Survival of Bitcoin exchange Mt.Gox in doubt

  @Jose_Pagliery February 25, 2014: 1:14 AM ET
mt gox karpeles

Mt.Gox CEO Mark Karpeles has resigned from the Bitcoin Foundation, the currency's top advocacy group.

NEW YORK (CNNMoney)

The survival of Bitcoin-trading exchange Mt.Gox was in doubt Monday after its CEO left the digital currency's top advocacy group and the exchange's website went offline.

Mt.Gox chief executive Mark Karpeles resigned from the Bitcoin Foundation's board of directors on Sunday. Former colleagues said he left the organization to focus his attention on Mt. Gox's copious issues.

The exchange's website then went down late on Monday, and visitors to the site saw only a blank white page. Users reported via Twitter that Mt. Gox was not executing new orders, raising the possibility that the exchange was also offline.

Mt.Gox has been mired in problems ever since Feb. 7, when it halted withdrawals from its trading accounts. The company's computer programmers hadn't accounted for a quirk in the way Bitcoin works, allowing cyber attackers to dupe Mt.Gox with a scheme resembling receipt fraud. When Mt.Gox discovered it was under attack, it stopped any investors from pulling their money out of their trading platform -- but it has yet to allow them access to their money.

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Many investors doubt they'll ever get their money back from the exchange, so the price of a Bitcoin on Mt.Gox has spiraled down to around $200. Meanwhile, the price is closer to $570 on other major exchanges that ran into similar issues, but quickly recovered.

Mt.Gox did not respond to requests for comment. But members of the Bitcoin Foundation's board say Karpeles left on good terms -- and wasn't pushed out by his colleagues.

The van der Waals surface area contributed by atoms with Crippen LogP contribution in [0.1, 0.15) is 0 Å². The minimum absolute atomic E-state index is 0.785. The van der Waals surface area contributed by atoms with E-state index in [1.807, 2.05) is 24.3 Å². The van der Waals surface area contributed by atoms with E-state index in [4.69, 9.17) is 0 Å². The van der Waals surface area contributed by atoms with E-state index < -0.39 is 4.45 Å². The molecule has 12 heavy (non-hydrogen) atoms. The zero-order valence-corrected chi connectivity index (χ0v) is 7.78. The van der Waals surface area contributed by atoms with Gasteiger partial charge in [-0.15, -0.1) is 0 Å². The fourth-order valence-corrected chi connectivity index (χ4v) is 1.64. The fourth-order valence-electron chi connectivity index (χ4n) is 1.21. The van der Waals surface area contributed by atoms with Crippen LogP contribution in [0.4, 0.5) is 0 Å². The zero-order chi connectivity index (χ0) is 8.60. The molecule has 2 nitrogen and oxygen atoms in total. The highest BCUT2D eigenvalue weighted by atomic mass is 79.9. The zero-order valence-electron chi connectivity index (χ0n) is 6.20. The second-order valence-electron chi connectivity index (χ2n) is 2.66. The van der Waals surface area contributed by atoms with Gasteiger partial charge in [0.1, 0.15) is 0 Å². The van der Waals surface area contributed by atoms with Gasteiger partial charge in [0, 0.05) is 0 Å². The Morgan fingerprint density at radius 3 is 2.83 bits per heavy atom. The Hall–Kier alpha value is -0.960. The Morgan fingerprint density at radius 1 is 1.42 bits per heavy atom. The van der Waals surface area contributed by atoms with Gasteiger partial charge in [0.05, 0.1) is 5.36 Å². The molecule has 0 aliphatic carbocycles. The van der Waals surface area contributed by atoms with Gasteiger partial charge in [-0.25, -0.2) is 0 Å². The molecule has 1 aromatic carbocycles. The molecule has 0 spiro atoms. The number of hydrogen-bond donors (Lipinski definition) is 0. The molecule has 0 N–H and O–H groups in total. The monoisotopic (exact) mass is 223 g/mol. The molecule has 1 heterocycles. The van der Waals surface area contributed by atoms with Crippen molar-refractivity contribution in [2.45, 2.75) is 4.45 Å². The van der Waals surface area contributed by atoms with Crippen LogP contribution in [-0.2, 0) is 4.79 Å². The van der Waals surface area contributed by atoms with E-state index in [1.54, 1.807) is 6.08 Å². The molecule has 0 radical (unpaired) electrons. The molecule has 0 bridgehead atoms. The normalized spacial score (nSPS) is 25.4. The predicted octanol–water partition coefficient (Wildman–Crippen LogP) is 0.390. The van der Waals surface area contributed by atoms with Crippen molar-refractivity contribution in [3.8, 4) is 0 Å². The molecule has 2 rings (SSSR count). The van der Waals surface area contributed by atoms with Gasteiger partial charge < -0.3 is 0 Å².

"There's no hard feelings. Mt.Gox did the right thing," said board member Elizabeth Ploshay. "They have their hands full. It's better for them to be taking care of the matters they have in front of them."

Ploshay voiced concern that one Bitcoin exchange's problems could overshadow recent positive developments for the independent, digital currency. For example, she noted that Bitcoins are now being used to donate to charities like The Water Project. And recently, a Bitcoin entrepreneur donated $10,000 in bitcoins to his college, the University of Puget Sound in Washington State.

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Late on Monday, six other Bitcoin exchanges sought to reassure investors, and took a harder line with Mt. Gox.

"This tragic violation of the trust of users of Mt.Gox was the result of one company's abhorrent actions and does not reflect the resilience or value of Bitcoin and the digital currency industry," the groups said in a statement.

The image of Bitcoin would undoubtedly take a major hit if the situation gets worse for Mt.Gox. Having the exchange shut down would rock confidence in the digital currency's future and leave many investors empty handed, and speed up calls for government intervention.

Evan Rose, president of Bitcoin ATM company Genesis, said that the kinds of problems seen at Mt.Gox and other exchanges show that Bitcoin is in flux.

"The people running the systems right now are not necessarily business men," Rose said. "For the most part, they're people who came into this digital project without grasping the value or risk of it. The ecosystem is maturing, but it's a little scary for everyone involved."

-- Charles Riley contributed reporting from Hong Kong. To top of page



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